The challenge for China’s automotive industry is to reduce foreign vigilance, achieve mutual benefit, and lessen local opposition. In the next decade, China is likely to follow a path of leveraging its strong domestic supply chain, fully utilizing its production capacity, and exporting en masse. By collaborating with foreign enterprises and setting up factories abroad, China could eventually spawn giants like Toyota and Volkswagen, selling millions of vehicles globally each year.

This path will undoubtedly be challenging. Celebrating victory is premature, as established global powers are unlikely to let new players rise and dominate easily.

If China can influence France’s colonial presence in Africa, then Chinese cars will have smooth sales in the European Union.

The industrial empire’s products require the support of a military empire and the protection of a diplomatic empire.

Industrial success is not just about creating something; it’s about being able to sell what you create to your target market at a reasonable price.

The development speed of new technologies such as electric vehicles, photovoltaics, and energy storage far exceeds that of military and diplomatic endeavors. There may be some setbacks in the future.

Let’s hope that progress can be accelerated in the other areas.

The Implications of China’s Automotive Industry

This implies that Toyota and Hyundai-Kia, the world’s top two automotive companies, have poor sales in China, indicating that Chinese consumers simply do not understand cars.

This means that Rolls-Royce and Bentley are the gems on the crown of human industry, not household cars.

This suggests that the automotive industry is a labor-intensive sector with high pollution, high energy consumption, and low added value, an industry that Europe, the United States, and Japan have long abandoned.

This signifies that high-end automotive technologies such as ballpoint pen ball bearings and cigarette lighter pads are controlled by foreign companies, leaving China only involved in low-end products like battery manufacturing.

This implies that China’s efforts to snatch Japan’s automotive business will ultimately push Japan towards the United States, and China should proactively engage with Japan to gain goodwill.

This means that the income of Chinese automotive industry workers is much lower than their counterparts in Europe, the United States, and Japan, so no matter how much the Chinese automotive industry develops, it only benefits capitalists and has no impact on workers.

What does this have to do with the little girl solving equations?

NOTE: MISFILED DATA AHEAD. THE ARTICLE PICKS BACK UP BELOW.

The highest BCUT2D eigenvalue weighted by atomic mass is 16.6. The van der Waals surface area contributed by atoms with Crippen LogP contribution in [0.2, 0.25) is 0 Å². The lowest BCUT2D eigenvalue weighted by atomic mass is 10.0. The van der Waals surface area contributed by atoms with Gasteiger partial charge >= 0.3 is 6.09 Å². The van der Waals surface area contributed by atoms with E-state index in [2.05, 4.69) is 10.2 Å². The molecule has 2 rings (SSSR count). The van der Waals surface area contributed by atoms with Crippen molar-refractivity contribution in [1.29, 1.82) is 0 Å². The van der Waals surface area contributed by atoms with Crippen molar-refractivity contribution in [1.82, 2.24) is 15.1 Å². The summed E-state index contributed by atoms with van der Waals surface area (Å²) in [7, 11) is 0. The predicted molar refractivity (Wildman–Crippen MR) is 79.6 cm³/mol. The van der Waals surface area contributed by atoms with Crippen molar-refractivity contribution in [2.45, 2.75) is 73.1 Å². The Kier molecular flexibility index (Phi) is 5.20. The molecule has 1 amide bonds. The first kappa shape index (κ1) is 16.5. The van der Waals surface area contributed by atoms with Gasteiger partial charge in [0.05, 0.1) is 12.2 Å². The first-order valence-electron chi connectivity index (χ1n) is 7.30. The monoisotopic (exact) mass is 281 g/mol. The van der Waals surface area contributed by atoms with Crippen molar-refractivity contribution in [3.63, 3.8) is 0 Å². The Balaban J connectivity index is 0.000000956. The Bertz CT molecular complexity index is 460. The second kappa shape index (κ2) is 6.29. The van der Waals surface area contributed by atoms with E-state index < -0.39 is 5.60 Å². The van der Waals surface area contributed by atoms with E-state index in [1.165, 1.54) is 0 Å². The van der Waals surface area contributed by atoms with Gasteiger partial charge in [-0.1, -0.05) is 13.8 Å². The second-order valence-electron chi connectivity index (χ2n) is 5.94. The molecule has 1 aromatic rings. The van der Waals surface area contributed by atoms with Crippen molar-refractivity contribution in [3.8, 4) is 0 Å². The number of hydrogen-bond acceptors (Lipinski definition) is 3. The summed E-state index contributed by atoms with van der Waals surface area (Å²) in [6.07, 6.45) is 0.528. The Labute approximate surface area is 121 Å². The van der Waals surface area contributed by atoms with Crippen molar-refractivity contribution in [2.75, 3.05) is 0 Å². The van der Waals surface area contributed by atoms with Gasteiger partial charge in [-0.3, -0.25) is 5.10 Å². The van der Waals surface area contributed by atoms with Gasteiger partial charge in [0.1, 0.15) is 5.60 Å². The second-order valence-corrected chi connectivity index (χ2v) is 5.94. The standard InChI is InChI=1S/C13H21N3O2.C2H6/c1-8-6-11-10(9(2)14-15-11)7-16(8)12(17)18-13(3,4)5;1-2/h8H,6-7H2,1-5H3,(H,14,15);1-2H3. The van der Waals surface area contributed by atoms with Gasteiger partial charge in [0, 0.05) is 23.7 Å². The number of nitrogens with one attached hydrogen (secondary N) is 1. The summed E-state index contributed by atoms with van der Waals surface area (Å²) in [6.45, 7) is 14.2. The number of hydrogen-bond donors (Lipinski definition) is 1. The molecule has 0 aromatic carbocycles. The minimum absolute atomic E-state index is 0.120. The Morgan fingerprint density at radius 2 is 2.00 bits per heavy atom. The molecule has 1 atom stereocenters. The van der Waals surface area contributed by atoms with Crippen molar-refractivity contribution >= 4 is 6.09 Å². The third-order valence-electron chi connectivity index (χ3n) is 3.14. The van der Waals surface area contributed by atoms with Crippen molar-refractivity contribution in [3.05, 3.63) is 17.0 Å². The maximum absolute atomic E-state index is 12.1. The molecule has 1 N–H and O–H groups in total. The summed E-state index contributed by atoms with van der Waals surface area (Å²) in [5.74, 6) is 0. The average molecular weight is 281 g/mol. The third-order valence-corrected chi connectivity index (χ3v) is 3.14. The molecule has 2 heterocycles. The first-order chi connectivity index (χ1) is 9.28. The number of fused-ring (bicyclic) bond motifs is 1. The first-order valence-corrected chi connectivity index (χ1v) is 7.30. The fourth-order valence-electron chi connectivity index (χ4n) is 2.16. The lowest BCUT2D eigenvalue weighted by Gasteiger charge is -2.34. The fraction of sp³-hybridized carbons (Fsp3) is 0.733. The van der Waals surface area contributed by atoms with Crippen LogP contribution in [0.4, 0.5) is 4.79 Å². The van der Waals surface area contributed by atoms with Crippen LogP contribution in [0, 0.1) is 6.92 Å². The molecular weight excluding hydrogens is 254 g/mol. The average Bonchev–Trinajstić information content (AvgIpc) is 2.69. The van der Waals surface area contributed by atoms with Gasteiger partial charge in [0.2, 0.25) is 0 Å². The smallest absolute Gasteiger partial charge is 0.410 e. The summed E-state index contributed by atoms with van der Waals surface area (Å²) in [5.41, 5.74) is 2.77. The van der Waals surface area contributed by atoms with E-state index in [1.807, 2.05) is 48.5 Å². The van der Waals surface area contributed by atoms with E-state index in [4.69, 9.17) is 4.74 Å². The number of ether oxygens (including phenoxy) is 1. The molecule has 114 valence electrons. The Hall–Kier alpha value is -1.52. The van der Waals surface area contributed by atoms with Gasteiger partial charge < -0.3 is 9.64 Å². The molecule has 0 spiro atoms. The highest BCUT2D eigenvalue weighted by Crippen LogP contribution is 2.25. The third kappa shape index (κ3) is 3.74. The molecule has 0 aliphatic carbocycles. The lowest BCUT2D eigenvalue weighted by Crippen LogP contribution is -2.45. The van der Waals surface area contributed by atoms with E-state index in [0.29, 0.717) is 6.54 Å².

China’s Automotive Industry in 2023: Achievements and Opportunities

In 2023, several significant events unfolded in China’s automotive industry:

  1. China became the world’s top automotive exporter, with over 5 million vehicles exported throughout the year.
  2. For the first time in history, Chinese brand BYD made it into the top ten global automotive companies.
  3. Among the top ten brands in China’s new energy vehicle market, eight were domestic brands.
  4. China had 13 companies among the top 100 global automotive components enterprises, with CATL ranking in the top 5. China showcased a series of original innovations in automotive new energy, intelligent technology, and advanced manufacturing.

These milestones reflect a proud reality for the nation: China’s automotive industry is rapidly transitioning from being big to being strong and making significant strides.

1 | Why China’s Automotive Industry is Accelerating Ahead

In the 120 years since the birth of the automotive industry, the competitiveness of automotive products has relied heavily on economies of scale and technological advantages. In the last decade, a competition pattern emerged with Germany, Japan, the United States, and South Korea leading the way, followed by France, Italy, and China.

However, the automotive industry is currently undergoing a historic transformation from traditional internal combustion engines to electric intelligent vehicles. The technological focus and industrial core of the global automotive industry are undergoing fundamental changes.

China is a major driver of this technological transformation. The 863 New Energy Vehicle major project spanned two Five-Year Plans from 2001 to 2010, yielding numerous achievements, over 3,000 patents, and establishing more than 30 new energy vehicle technology innovation platforms, laying the foundation for new energy vehicle technology.

BYD’s growth today can be traced back to the development-oriented national policies for new energy vehicles. In 2008, BYD introduced the world’s first mass-produced plug-in hybrid electric vehicle, the F3DM, which had a 1.0-liter engine and an electric motor, priced at around 150,000 yuan at the time. BYD later pursued both hybrid and pure electric technologies, investing heavily in R&D for 15 years, leading to its recent entry into the top ten global automotive companies.

From the early days of the 2008 Olympics and the 2010 World Expo to the “Ten Cities, Thousand Vehicles” new energy vehicle pilot demonstration program and the official launch of the energy-saving and new energy vehicle industry plan in 2012, Chinese automotive companies received substantial subsidies for new energy vehicle development and production. Around 2015, new players in the automotive industry, such as NIO, XPeng, Li Auto, and SERES, emerged, along with the rapid rise of power battery companies like CATL. Today, CATL alone accounts for over one-third of the global battery market share among the top 100 global automotive component enterprises.